This Research Policy Paper is the result of a collaboration between the CSH and the MOST-UNESCO Programme. It appears timely to open up this debate when various governmental programmes are being launched and when this question is debated internationally.
The “World Charter for the Right to the City”, elaborated at the Social Forum for the Americas (Quito, July 2004) and at the World Urban Forum (Barcelona, September 2004) resulted from a series of struggles, by various social movements and organizations, to promote a rights-based approach to the challenges of urbanization. This charter received the support of several local governments, which took up the task of elaborating city charters, and of international organizations, including the UN-HABITAT and the UNESCO. Since 2005, the UN-HABITAT and the UNESCO have launched a series of actions on the question of urban citizenship and the right to the city. In particular, in 2005, UNESCO and UN-HABITAT started a project entitled “Urban Policies and the Right to the City: Rights, Responsibilities and Citizenship” (Brown and Kristianson, 2009) and the latest UN-HABITAT report on the state of the world’s cities articulates the importance of taking forward the right to the city as a vehicle for social inclusion.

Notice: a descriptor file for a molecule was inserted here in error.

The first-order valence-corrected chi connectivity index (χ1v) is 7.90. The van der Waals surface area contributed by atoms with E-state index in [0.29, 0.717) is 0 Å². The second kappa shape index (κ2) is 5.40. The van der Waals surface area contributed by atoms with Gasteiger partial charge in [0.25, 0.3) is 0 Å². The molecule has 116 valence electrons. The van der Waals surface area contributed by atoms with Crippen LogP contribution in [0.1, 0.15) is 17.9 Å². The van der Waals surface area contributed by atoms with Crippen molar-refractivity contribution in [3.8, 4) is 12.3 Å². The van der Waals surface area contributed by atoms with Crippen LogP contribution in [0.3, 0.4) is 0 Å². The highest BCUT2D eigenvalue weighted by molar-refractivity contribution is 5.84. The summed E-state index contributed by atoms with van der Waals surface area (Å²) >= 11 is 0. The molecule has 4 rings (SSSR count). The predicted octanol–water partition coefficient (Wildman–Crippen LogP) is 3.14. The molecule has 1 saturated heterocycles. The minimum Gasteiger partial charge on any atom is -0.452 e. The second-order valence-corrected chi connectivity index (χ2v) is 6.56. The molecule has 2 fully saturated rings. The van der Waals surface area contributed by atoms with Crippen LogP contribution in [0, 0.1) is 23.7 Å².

The objectives of this research-policy paper are twofold: (i) to discuss the Right to the City (RTTC) approach and to examine its analytical and pragmatic value for the case of Indian cities; and (ii) to take stock, on a number of themes (women in the city, access to decent housing and urban services, discrimination, livelihoods, land, etc.), of the existing situation and problems, including the legal and policy framework, and of the directions that are - or should be - taken towards the promotion of social justice. As part of this exercise, the report aims at assessing various public policies in terms of their inclusiveness, understanding their limits, and proposing a series of recommendations.